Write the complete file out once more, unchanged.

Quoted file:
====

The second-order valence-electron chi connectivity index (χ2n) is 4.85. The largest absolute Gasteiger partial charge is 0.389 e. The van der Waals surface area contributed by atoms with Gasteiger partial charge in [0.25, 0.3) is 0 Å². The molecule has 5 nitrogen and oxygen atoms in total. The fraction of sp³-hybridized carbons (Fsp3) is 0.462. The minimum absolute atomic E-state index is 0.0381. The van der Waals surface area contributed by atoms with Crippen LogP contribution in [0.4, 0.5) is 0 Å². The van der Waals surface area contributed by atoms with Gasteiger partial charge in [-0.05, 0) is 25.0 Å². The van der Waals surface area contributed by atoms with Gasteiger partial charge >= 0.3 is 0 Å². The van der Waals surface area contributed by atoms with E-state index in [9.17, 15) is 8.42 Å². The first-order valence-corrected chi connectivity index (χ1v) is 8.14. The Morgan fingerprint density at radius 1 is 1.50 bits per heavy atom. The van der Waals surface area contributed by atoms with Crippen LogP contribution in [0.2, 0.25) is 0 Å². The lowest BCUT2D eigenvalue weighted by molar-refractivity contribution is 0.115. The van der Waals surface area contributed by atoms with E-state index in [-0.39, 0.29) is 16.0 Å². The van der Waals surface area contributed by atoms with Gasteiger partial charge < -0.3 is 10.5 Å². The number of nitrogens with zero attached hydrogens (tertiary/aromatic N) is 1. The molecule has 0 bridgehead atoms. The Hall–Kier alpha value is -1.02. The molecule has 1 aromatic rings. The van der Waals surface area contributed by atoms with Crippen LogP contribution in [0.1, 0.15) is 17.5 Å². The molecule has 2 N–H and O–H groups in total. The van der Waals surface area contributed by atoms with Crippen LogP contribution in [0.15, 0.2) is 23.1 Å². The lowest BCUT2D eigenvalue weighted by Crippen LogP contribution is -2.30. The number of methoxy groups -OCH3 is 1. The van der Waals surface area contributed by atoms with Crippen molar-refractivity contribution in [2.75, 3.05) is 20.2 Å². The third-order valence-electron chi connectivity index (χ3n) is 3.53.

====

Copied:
The second-order valence-electron chi connectivity index (χ2n) is 4.85. The largest absolute Gasteiger partial charge is 0.389 e. The van der Waals surface area contributed by atoms with Gasteiger partial charge in [0.25, 0.3) is 0 Å². The molecule has 5 nitrogen and oxygen atoms in total. The fraction of sp³-hybridized carbons (Fsp3) is 0.462. The minimum absolute atomic E-state index is 0.0381. The van der Waals surface area contributed by atoms with Crippen LogP contribution in [0.4, 0.5) is 0 Å². The van der Waals surface area contributed by atoms with Gasteiger partial charge in [-0.05, 0) is 25.0 Å². The van der Waals surface area contributed by atoms with Gasteiger partial charge >= 0.3 is 0 Å². The van der Waals surface area contributed by atoms with E-state index in [9.17, 15) is 8.42 Å². The first-order valence-corrected chi connectivity index (χ1v) is 8.14. The Morgan fingerprint density at radius 1 is 1.50 bits per heavy atom. The van der Waals surface area contributed by atoms with Crippen LogP contribution in [0.2, 0.25) is 0 Å². The lowest BCUT2D eigenvalue weighted by molar-refractivity contribution is 0.115. The van der Waals surface area contributed by atoms with E-state index in [-0.39, 0.29) is 16.0 Å². The van der Waals surface area contributed by atoms with Gasteiger partial charge < -0.3 is 10.5 Å². The number of nitrogens with zero attached hydrogens (tertiary/aromatic N) is 1. The molecule has 0 bridgehead atoms. The Hall–Kier alpha value is -1.02. The molecule has 1 aromatic rings. The van der Waals surface area contributed by atoms with Crippen LogP contribution in [0.1, 0.15) is 17.5 Å². The molecule has 2 N–H and O–H groups in total. The van der Waals surface area contributed by atoms with Crippen LogP contribution in [0.15, 0.2) is 23.1 Å². The lowest BCUT2D eigenvalue weighted by Crippen LogP contribution is -2.30. The number of methoxy groups -OCH3 is 1. The van der Waals surface area contributed by atoms with Crippen molar-refractivity contribution in [2.75, 3.05) is 20.2 Å². The third-order valence-electron chi connectivity index (χ3n) is 3.53.